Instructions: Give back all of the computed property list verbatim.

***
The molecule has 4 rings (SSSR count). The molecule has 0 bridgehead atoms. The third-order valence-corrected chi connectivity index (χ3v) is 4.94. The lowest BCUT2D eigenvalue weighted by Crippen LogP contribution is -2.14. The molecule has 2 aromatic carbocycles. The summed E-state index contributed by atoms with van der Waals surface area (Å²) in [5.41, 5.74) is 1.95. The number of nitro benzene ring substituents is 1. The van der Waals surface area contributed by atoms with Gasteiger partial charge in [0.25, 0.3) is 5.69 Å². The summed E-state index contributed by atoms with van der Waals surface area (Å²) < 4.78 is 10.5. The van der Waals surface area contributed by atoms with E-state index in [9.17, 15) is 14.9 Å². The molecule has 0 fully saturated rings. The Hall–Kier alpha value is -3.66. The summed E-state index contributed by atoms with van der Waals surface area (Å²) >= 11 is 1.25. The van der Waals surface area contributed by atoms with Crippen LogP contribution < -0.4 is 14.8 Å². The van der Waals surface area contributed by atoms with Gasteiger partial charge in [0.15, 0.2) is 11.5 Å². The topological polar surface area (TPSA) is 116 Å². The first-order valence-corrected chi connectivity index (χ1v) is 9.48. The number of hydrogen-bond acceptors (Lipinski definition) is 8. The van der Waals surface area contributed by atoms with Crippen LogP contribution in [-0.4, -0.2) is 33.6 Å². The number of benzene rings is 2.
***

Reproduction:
The molecule has 4 rings (SSSR count). The molecule has 0 bridgehead atoms. The third-order valence-corrected chi connectivity index (χ3v) is 4.94. The lowest BCUT2D eigenvalue weighted by Crippen LogP contribution is -2.14. The molecule has 2 aromatic carbocycles. The summed E-state index contributed by atoms with van der Waals surface area (Å²) in [5.41, 5.74) is 1.95. The number of nitro benzene ring substituents is 1. The van der Waals surface area contributed by atoms with Gasteiger partial charge in [0.25, 0.3) is 5.69 Å². The summed E-state index contributed by atoms with van der Waals surface area (Å²) < 4.78 is 10.5. The van der Waals surface area contributed by atoms with E-state index in [9.17, 15) is 14.9 Å². The molecule has 0 fully saturated rings. The Hall–Kier alpha value is -3.66. The summed E-state index contributed by atoms with van der Waals surface area (Å²) >= 11 is 1.25. The van der Waals surface area contributed by atoms with Crippen LogP contribution < -0.4 is 14.8 Å². The van der Waals surface area contributed by atoms with Gasteiger partial charge in [0.15, 0.2) is 11.5 Å². The topological polar surface area (TPSA) is 116 Å². The first-order valence-corrected chi connectivity index (χ1v) is 9.48. The number of hydrogen-bond acceptors (Lipinski definition) is 8. The van der Waals surface area contributed by atoms with Crippen LogP contribution in [-0.4, -0.2) is 33.6 Å². The number of benzene rings is 2.